Comparing with other countries, China is following a similar development pattern set by Britain, America, and Japan, which is grow first and clean up later. Its environmental problems also have historical parallels: most Chinese cities are no more polluted than Japan’s were in 1960. But China is still growing on a massive scale. While America and Europe are cutting their carbon emissions by 60 million tons a year combined, China is increasing its own by over 500 million tons. China’s economy and population are both huge and resource-hungry; therefore its impact on climate is unique.

In the U.S. when in 1969 the Cuyahoga River in Ohio caught fire, the EPA was founded and passed the clean air and water acts. Beijing’s recent smog and other pollution events could be China’s turning point. While China is spending a lot of time and money to clean up, it is also trying to grow more. Around 250 million rural residents will move to urban centers in the next decade, leading to even more demand for energy, construction, food, and material goods. So China must develop and implement smart growth policies.

NRDC is working with the government and researchers to see how to cap coal feasibly by ramping up alternative energy sources (energy efficiency, renewable energy, nuclear power, natural gas, and hydroelectricity).  China is projected to reach its peak coal use in 2035, and NRDC is working to help China achieve negative growth in coal consumption by 2025.

How Much Do You Know About Air Pollution in China? Take the CRT Challenge

A traffic policeman signals to drivers during a smoggy day in Harbin, Heilongjiang province. Reuters

A traffic policeman signals to drivers during a smoggy day in Harbin, Heilongjiang province. Reuters

Test your knowledge on China’s air quality. China Real Time is putting readers to the test. You might be surprised what you find out.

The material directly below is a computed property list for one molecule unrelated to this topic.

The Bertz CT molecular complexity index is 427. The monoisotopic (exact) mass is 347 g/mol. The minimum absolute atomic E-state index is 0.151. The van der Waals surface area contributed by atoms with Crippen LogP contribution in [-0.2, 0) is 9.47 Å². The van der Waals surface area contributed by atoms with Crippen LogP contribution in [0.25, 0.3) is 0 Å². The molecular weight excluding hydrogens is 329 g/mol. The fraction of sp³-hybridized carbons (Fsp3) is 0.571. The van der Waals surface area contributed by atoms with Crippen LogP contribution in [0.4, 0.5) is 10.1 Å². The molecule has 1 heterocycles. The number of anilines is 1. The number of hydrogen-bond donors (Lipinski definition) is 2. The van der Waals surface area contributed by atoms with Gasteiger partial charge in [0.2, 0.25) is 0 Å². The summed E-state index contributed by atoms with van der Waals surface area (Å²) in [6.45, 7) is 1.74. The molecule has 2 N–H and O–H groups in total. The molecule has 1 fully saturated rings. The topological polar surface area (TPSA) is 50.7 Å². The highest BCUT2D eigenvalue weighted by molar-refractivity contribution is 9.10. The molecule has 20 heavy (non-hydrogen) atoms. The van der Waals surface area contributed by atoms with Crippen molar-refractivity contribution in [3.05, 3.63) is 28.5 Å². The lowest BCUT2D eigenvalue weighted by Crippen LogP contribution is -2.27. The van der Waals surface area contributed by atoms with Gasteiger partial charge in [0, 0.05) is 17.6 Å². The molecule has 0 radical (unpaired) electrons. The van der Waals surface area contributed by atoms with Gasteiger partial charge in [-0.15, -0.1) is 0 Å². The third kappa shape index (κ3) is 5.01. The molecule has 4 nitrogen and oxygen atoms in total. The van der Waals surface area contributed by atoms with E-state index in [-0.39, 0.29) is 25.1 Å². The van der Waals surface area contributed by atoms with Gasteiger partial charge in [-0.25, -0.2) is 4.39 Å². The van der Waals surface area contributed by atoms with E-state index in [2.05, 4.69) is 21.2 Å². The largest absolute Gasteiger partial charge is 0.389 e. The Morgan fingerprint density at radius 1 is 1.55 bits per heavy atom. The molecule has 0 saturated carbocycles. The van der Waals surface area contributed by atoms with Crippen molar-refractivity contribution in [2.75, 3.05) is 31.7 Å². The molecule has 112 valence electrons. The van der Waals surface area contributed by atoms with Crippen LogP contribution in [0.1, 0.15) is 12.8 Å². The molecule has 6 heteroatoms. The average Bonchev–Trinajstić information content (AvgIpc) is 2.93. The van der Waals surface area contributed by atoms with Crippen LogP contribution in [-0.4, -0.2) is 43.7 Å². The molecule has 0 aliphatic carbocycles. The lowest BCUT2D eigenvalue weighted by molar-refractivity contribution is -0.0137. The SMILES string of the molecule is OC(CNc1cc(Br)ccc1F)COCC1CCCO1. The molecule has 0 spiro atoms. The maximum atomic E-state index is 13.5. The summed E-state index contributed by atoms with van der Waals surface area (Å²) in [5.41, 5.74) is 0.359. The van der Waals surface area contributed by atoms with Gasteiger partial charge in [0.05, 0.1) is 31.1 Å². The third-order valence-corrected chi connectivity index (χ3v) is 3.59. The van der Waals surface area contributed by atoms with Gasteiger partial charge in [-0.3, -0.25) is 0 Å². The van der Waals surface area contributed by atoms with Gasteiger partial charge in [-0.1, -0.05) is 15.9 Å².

Click here to access the quiz. 

Join Our EE Business Development Mission to China!

us china handshakeDecember 7-13, 2014

Join a small, select group of companies in the energy efficiency sector on a business development mission to China!

The week-long mission will begin in Beijing and visit Tianjin, Qingdao and Changzhou. These cities were chosen because they have specific needs for support in the energy efficiency sector, have the strong support of local officials, and have the ability to set up one-on-one meetings geared to the interests of participating companies. Contact us for more itinerary details. 

Who should participate?  

The mission is geared to any small- and medium-sized company that has proven technology and/or expertise in the energy efficiency sector, including equipment, software and service providers. We are focusing on companies that have sufficient experience, staff and funding to be able to make a commitment to working in China. For purposes of this mission, energy efficiency includes residential and commercial building efficiency/green buildings (new buildings and retrofits) as well as industrial efficiency.

How much does it cost?

Total cost per participant is $7500 for all expenses in China. 

  • This includes all meetings, receptions, translation, domestic travel, accommodations, and meals.
  • This does not include roundtrip airfare between the U.S. and China, visas, and company-specific needs (such as brochures and interpretation for one-on-one meetings).

Contact information:

Email: trademission@chinauseealliance.org

(415) 951-8975

Click here for the mission website

Support the Alliance by shopping at AmazonSmile!

amazonsmileWhen you shop @AmazonSmile, Amazon will make a donation to the China-U.S. Energy Efficiency Alliance. There is no cost to using AmazonSmile  – it is the same process and cost as using Amazon.

Signing up is easy:
Go to http://smile.amazon.com/ch/25-1909187 to register with your existing account. Please note that we are listed under our official name, China-U.S. Energy Efficiency Alliance.

How does AmazonSmile work?
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What is the AmazonSmile Foundation?
The AmazonSmile Foundation is a 501(c)(3) private foundation created by Amazon to administer the AmazonSmile program. All donation amounts generated by the AmazonSmile program are remitted to the AmazonSmile Foundation. In turn, the AmazonSmile Foundation donates those amounts to the charitable organizations selected by our customers. Amazon pays all expenses of the AmazonSmile Foundation; they are not deducted from the donation amounts generated by purchases on AmazonSmile.